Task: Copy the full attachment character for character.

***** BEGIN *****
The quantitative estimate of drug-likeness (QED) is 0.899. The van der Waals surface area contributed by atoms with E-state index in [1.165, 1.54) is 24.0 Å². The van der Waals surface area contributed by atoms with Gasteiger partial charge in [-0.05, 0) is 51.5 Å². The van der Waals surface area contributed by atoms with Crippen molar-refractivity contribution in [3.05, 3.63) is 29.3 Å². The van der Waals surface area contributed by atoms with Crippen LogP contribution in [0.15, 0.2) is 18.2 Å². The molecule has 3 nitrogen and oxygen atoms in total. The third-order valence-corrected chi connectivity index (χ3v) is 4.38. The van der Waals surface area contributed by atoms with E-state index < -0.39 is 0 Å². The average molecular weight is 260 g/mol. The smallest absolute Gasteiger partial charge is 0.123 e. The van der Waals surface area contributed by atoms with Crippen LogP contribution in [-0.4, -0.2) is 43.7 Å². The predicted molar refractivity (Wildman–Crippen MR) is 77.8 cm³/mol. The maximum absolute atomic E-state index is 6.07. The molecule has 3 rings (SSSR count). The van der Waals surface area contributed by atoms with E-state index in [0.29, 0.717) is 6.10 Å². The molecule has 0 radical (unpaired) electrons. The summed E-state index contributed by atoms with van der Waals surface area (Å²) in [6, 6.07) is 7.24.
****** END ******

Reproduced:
The quantitative estimate of drug-likeness (QED) is 0.899. The van der Waals surface area contributed by atoms with E-state index in [1.165, 1.54) is 24.0 Å². The van der Waals surface area contributed by atoms with Gasteiger partial charge in [-0.05, 0) is 51.5 Å². The van der Waals surface area contributed by atoms with Crippen molar-refractivity contribution in [3.05, 3.63) is 29.3 Å². The van der Waals surface area contributed by atoms with Crippen LogP contribution in [0.15, 0.2) is 18.2 Å². The molecule has 3 nitrogen and oxygen atoms in total. The third-order valence-corrected chi connectivity index (χ3v) is 4.38. The van der Waals surface area contributed by atoms with E-state index < -0.39 is 0 Å². The average molecular weight is 260 g/mol. The smallest absolute Gasteiger partial charge is 0.123 e. The van der Waals surface area contributed by atoms with Crippen LogP contribution in [-0.4, -0.2) is 43.7 Å². The predicted molar refractivity (Wildman–Crippen MR) is 77.8 cm³/mol. The maximum absolute atomic E-state index is 6.07. The molecule has 3 rings (SSSR count). The van der Waals surface area contributed by atoms with E-state index in [0.29, 0.717) is 6.10 Å². The molecule has 0 radical (unpaired) electrons. The summed E-state index contributed by atoms with van der Waals surface area (Å²) in [6, 6.07) is 7.24.